Tulare schools at center of county's efforts
By Anita Stackhouse-Hite Staff writer
Romulado Cebellos, a deaf fourth-grader at Frank Kohn School in Tulare, doesn't like going to class with hearing students.
His explanation is straightforward.
"[It's] because they're too slow," he said through Leslie Thomas, his teacher and interpreter.
Cebellos uses American sign language to talk with his hands -- quickly. On one recent schoolday, his dark eyes sparkled and widened as he looked from his hearing classmates to the six deaf and hard-of-hearing students who shared his table.
It's easier to share and learn when not everything has to go through a translator, he said.
"We do more fun things in summer school, when only deaf kids are there," he said, smiling now. "That's because we sign together a lot."
When it comes to educating the deaf and hard-of-hearing, myths abound. If you think all hearing-impaired students are self-conscious, or that they consider themselves to be at a disadvantage, talk to Cebellos.
Or talk to Kohn School Principal Mark Jensen.
About 25 deaf and hard-of-hearing students come from all over Tulare County to attend Kohn and Live Oak elementary schools. There, Jensen said, such students get no special treatment when it comes to academic accountability or discipline.
Nor do they want it, he said.
"They don't expect to be treated differently," he said, noting that it's parents who, in some cases, expect more "leniency." "Aside from hearing, these kids are normal in every way. And I treat them that way."
Among the myths regarding the hearing-impaired:
All want to learn with hearing peers.
The hearing members of Elaine Schroyer's fourth-grade class were asked if they like having deaf and hard-of-hearing students in class with them. All raised their hands.
Asked the same question about hearing children, the hearing-impaired students were less enthusiastic.
"I want to go to Fremont and be with deaf kids all the time," said Cebellos, referring to the California School for the Deaf -- Fremont, which has a sister school in Riverside.
Deaf classmate Cheyenne Tusmon, 11, enjoys going to school with hearing students. Like Cebellos, however, she prefers playing with those who have mastered sign language.
It's just easier, she said.
The terms "deaf" and "hard-of-hearing" are interchangeable.
There is an official distinction -- although members of both groups may wear hearing aids. If the child's primary way of learning is visual -- sign language, pictures, graphics and drawings -- he or she is considered deaf, said Jim Beaucamp, Tulare County Office of Education audiologist. If the primary learning method involves sound -- even though the child may use sign language -- he or she is considered hard of hearing
They can't hear as well (or at all), so they can't learn as well (or at all).
The term "deaf and dumb," which began with Greek philosopher Aristotle, may have left some with a false impression. The deaf and hard-of-hearing are as intelligent as their hearing counterparts, Thomas said, but may lag in grade level because of language barriers early in life.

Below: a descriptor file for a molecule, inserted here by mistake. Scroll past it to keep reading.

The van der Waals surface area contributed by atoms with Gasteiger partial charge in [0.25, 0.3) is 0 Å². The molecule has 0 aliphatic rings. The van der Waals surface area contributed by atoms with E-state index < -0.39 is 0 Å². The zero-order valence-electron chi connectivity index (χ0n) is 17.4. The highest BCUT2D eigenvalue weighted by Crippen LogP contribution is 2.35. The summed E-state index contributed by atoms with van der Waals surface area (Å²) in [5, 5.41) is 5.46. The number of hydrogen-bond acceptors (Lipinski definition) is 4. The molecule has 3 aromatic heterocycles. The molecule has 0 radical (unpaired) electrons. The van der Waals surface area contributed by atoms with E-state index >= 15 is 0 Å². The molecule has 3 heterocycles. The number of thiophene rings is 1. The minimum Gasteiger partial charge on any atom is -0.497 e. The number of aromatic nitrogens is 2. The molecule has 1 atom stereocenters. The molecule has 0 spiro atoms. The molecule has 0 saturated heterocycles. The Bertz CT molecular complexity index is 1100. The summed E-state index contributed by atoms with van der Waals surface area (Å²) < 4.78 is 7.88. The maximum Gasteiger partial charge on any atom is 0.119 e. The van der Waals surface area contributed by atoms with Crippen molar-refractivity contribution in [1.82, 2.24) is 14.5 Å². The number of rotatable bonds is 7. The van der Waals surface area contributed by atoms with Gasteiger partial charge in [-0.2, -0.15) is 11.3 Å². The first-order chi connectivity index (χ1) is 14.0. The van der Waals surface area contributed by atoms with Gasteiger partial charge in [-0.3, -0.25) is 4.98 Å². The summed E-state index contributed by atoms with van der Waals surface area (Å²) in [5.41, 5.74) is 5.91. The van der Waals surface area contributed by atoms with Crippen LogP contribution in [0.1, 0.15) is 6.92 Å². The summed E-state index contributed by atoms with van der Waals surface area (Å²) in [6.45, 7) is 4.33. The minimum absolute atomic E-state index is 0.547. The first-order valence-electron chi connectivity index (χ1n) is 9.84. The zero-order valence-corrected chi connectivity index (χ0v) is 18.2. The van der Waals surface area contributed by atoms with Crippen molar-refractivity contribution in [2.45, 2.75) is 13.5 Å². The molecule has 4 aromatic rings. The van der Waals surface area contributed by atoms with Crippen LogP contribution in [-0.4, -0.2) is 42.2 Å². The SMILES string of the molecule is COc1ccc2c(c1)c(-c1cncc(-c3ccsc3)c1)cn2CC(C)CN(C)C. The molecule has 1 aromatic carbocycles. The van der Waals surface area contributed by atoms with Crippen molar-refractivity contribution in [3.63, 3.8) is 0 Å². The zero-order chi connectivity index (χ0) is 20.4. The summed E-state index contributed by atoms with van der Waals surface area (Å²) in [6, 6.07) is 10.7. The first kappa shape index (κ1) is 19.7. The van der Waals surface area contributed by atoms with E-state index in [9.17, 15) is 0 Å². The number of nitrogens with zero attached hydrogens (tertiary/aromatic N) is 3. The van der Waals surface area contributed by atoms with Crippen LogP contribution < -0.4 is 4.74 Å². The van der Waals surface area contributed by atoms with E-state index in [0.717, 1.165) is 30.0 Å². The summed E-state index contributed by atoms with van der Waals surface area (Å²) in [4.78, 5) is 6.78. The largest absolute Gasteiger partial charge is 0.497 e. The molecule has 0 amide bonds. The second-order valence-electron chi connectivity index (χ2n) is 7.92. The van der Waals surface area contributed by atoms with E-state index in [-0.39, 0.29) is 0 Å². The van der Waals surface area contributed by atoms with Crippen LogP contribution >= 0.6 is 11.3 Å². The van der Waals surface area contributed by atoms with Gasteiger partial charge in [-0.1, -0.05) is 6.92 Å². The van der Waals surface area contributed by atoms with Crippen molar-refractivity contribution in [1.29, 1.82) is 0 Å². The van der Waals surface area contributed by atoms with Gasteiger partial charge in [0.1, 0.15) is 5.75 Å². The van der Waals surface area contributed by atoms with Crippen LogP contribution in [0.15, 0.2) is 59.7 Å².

Children need a language base before learning to read and write, said Linda Mckean, director of the Tulare County Office of Education program for deaf students, and language development suffers when they can't hear words. In Tulare County, she said, interpreters and teachers of the deaf work together with other teachers to close the gap.
"One of the biggest obstacles they face is that people assume children with hearing loss are not [mentally] developed," said April Densmore, who teaches preschool-age deaf children. "That's just not true. They are just like every other kid, except they can't hear."
Coming Thursday: Part two of this series looks at the ongoing debate in the deaf community over whether signing or verbal communication is the better option for schoolchildren.'I'm good at everything,' deaf student declares
Some choose to hide the fact that they're hearing impaired, selecting hearing aids that are as inconspicuous as possible.
Not 10-year-old Salvador Garcia. He accessorizes with his. "I like yellow," said the Frank Kohn School fifth-grader, who wears twin, psychedelic-looking hearing aids that are a combination of yellow, blue and white.
Garcia, communicating through sign-language interpreter Shannon Williams, said he enjoys being with hearing children and going to school with them. Four or five of his hearing classmates have learned sign language so they can communicate with him -- and do it well, Williams said.
Garcia provides a good example of what the Tulare County Office of Education can do for deaf and hard-of-hearing students, his mother says. Claudia Garcia, who learned sign language in order to communicate with her son, said he didn't like preschool but has turned into a fine student.
The boy agrees. Salvador Garcia reads lips -- in English and Spanish, his father's language -- and has a sign vocabulary of about 1,100 words. "I'm good at everything," he said. And Garcia knows what he wants to do with his life.
"I want to be a doctor," he said in sign language, his hands flying about in the air with purpose. "Because I want to make people feel good."
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